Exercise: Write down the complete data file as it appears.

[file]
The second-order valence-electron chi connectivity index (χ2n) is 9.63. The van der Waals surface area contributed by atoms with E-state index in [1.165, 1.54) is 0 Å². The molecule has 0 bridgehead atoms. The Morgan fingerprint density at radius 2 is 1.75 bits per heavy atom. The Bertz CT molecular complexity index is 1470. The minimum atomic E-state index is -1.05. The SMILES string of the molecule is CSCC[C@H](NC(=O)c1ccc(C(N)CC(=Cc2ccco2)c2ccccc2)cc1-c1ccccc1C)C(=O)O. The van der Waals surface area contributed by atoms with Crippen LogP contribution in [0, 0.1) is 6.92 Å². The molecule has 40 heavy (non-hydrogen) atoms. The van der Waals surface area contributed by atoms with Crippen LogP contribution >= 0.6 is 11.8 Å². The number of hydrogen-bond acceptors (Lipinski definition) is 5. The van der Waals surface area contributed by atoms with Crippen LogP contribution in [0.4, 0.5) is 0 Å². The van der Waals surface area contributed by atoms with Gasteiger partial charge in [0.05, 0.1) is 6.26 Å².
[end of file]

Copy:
The second-order valence-electron chi connectivity index (χ2n) is 9.63. The van der Waals surface area contributed by atoms with E-state index in [1.165, 1.54) is 0 Å². The molecule has 0 bridgehead atoms. The Morgan fingerprint density at radius 2 is 1.75 bits per heavy atom. The Bertz CT molecular complexity index is 1470. The minimum atomic E-state index is -1.05. The SMILES string of the molecule is CSCC[C@H](NC(=O)c1ccc(C(N)CC(=Cc2ccco2)c2ccccc2)cc1-c1ccccc1C)C(=O)O. The van der Waals surface area contributed by atoms with Crippen LogP contribution in [0, 0.1) is 6.92 Å². The molecule has 40 heavy (non-hydrogen) atoms. The van der Waals surface area contributed by atoms with Crippen LogP contribution >= 0.6 is 11.8 Å². The number of hydrogen-bond acceptors (Lipinski definition) is 5. The van der Waals surface area contributed by atoms with Crippen LogP contribution in [0.4, 0.5) is 0 Å². The van der Waals surface area contributed by atoms with Gasteiger partial charge in [0.05, 0.1) is 6.26 Å².